Environmentalists are growing worried about the impact that littered PPE will have on the world's oceans amid the ongoing coronavirus pandemic.
During the annual International Coastal Cleanup event last month, preliminary data showed that a total of 62,210 PPE items, included single-use masks and rubber gloves, were gathered from oceans and beach shorelines around the world, CNN reported.
The findings were historic in that they marked the first time that PPE was listed as a data category for the clean-up event, which began more than 30 years ago by the nonprofit organization, Ocean Conservancy, according to the outlet.
"We absolutely believe that PPE waste is a significant threat to oceans and marine life," Dr. George Leonard, a chief scientist with Ocean Conservancy, said in a statement to CNN.
According to Ocean Conservancy's website, the International Coastal Cleanup focuses on clearing trash from beaches as well as preserving/protecting the world's oceans and waterways.
Besides PPE, some of the most common items that people collect from the waters include food wrappers, cigarette butts, plastic bottles and bottle caps, straws, plastic grocery bags and plastic take-out containers, the nonprofit's 2019 report states.
Last year, 122 countries participated in the clean-up event with a total of 23,333,816 pounds of trash collected worldwide, according to the report.
However, this year, preliminary data seems to show that the number decreased with a total of 76 countries involved and 1.6 million pounds of trash collected, CNN reported.
Additionally, it is estimated that 129 billion face masks and 65 billion gloves are being used and mismanaged globally during the pandemic, which is leading to "widespread environmental contamination," according to the Environmental Science & Technology journal.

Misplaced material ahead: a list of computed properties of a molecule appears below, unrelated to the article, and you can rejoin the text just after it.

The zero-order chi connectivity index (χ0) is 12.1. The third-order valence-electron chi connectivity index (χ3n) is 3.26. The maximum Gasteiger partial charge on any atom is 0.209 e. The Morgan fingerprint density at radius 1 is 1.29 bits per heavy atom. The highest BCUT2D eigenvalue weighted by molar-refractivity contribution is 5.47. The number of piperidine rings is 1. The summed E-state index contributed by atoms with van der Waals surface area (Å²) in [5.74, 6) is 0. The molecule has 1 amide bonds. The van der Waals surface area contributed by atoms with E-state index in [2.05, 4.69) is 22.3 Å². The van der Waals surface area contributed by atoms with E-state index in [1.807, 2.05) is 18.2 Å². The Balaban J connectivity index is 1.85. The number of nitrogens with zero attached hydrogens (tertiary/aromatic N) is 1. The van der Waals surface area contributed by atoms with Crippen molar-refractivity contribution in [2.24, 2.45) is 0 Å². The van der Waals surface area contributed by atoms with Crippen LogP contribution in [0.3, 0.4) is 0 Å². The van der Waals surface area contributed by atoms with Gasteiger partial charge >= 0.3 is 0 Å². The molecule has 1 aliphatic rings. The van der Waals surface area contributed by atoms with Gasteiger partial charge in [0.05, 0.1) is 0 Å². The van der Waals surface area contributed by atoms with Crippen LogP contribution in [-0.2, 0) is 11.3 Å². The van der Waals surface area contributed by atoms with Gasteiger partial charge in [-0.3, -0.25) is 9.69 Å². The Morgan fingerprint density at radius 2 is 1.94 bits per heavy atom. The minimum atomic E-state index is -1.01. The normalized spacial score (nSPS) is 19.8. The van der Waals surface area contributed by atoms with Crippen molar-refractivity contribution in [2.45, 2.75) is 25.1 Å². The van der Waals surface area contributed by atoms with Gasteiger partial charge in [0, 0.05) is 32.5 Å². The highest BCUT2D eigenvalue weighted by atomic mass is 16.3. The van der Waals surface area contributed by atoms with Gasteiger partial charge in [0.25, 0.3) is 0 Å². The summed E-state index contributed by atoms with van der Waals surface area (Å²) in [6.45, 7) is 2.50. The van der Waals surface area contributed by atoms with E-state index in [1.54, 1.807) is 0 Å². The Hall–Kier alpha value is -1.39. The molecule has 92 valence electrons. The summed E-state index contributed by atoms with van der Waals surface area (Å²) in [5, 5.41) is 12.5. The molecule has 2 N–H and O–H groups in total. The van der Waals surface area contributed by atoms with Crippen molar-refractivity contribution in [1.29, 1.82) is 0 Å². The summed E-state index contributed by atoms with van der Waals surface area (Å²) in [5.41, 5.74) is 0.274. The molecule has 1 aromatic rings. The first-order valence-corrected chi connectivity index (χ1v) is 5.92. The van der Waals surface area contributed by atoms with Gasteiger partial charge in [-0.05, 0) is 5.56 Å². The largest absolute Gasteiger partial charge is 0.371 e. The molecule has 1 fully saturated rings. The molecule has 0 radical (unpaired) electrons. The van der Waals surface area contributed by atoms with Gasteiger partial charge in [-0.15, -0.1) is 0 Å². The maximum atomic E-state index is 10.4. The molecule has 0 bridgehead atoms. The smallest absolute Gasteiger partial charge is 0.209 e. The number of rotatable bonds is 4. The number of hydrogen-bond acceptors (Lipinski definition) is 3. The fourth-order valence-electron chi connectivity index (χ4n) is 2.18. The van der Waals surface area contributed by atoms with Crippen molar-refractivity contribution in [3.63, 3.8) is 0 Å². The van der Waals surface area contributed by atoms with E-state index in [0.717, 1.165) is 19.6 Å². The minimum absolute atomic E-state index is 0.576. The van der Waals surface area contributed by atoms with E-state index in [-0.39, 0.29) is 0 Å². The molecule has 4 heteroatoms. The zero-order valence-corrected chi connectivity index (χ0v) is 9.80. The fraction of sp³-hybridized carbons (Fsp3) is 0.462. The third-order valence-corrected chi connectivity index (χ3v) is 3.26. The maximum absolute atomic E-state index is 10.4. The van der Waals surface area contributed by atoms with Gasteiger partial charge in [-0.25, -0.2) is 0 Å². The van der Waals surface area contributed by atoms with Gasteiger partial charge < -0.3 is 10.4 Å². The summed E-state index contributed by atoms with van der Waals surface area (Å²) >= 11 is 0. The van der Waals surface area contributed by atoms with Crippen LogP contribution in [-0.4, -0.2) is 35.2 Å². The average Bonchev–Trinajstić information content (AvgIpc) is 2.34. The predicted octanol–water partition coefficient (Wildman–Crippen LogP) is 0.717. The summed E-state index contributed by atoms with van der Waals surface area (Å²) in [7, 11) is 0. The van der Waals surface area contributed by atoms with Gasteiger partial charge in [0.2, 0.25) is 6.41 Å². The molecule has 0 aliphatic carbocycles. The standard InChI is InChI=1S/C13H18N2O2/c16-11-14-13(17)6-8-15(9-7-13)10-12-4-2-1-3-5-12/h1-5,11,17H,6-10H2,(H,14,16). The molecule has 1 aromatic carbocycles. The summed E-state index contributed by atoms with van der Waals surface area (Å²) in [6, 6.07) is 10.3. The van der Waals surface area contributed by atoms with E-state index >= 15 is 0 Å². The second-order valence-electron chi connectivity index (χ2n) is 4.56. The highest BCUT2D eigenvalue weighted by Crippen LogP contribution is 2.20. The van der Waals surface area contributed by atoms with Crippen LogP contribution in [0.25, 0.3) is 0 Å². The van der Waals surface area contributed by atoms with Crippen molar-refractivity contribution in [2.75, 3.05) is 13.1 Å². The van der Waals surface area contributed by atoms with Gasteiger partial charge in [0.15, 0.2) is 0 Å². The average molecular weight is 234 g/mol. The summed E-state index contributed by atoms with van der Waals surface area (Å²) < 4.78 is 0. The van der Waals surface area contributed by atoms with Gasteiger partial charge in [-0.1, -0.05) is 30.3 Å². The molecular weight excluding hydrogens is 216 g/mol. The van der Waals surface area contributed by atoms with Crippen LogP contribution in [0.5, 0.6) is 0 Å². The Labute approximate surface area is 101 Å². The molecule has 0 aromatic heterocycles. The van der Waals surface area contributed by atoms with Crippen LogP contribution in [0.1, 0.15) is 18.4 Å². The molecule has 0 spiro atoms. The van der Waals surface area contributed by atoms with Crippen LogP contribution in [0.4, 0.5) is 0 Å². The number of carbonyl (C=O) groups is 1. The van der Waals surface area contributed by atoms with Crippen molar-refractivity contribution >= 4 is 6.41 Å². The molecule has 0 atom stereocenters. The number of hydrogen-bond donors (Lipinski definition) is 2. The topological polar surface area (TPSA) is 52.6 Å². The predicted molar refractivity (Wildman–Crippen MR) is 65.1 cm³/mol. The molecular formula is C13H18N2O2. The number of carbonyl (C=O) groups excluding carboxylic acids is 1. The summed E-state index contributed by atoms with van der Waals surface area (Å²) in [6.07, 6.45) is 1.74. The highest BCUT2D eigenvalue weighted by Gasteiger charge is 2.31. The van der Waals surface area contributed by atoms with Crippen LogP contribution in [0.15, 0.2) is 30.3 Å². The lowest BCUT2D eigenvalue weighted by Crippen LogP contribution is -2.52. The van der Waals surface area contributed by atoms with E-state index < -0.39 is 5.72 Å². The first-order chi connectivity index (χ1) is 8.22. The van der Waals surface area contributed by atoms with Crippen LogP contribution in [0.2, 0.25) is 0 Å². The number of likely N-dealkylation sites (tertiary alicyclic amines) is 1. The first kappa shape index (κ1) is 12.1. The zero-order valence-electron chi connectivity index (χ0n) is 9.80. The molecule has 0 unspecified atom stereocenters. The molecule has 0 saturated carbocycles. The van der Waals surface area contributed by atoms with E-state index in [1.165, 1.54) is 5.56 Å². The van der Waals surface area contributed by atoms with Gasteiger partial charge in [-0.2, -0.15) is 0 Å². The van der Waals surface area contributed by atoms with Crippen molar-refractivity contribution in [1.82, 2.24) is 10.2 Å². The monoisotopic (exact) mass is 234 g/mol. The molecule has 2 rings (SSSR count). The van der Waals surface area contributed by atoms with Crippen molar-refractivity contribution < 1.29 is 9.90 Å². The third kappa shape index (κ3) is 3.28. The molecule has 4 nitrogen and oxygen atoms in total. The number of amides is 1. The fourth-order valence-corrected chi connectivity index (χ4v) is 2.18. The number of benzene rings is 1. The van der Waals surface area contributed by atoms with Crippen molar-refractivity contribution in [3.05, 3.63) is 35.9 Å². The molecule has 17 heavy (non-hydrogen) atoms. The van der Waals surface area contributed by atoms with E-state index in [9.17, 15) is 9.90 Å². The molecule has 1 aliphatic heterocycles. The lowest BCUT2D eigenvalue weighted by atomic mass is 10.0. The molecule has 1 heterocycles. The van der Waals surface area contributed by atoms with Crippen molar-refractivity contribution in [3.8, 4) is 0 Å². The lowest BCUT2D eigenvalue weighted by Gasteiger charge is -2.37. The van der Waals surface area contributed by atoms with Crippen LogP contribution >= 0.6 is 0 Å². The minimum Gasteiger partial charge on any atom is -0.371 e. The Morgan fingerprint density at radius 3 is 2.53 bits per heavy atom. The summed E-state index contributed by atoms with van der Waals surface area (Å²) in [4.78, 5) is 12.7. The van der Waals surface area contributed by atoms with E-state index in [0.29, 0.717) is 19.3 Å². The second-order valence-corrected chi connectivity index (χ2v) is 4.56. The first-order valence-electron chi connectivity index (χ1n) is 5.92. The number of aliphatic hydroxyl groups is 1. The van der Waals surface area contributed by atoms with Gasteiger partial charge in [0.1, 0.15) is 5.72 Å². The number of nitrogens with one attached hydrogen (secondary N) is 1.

With so much garbage being pulled from the world's oceans and beach shorelines, Leonard told the outlet he is worried about humans permanently destroying sea creatures' habitats, especially as the pandemic continues with no immediate end in sight.
"There's enhanced demand and use of single-use plastics like bags and containers by consumers and businesses for groceries and food takeout," Leonard explained, according to CNN. "Then there's the global use of disposable masks and gloves. No one would have thought a few months ago that the entire world would be using them."
Chad Nelsen, the CEO of the California nonprofit organization Surfrider Foundation, which also works to protect the oceans and beaches, echoed Leonard's sentiments and emphasized the urgency in finding a solution.
"A much as 80 percent of plastic waste in oceans comes from land," Nelsen told the outlet. "Every mask or glove that you see on the street that's not picked up will most likely go into a storm drain, into a river then into the ocean."
"Also, people may not realize that these blue masks and gloves have plastic in them," he continued. "So what we're using just for a couple of minutes can last on Earth for thousands of years. It won't biodegrade. When it does decompose into microplastics, it will be digested by animals on land and my marine wildlife."
"We're just scratching the surface of this threat," Nelsen added to CNN. "If we are not concerned or careful, it could become a big setback and a disastrous situation for oceans."
Those interested in helping Ocean Conservancy with their clean-up and preservation efforts can do so here.
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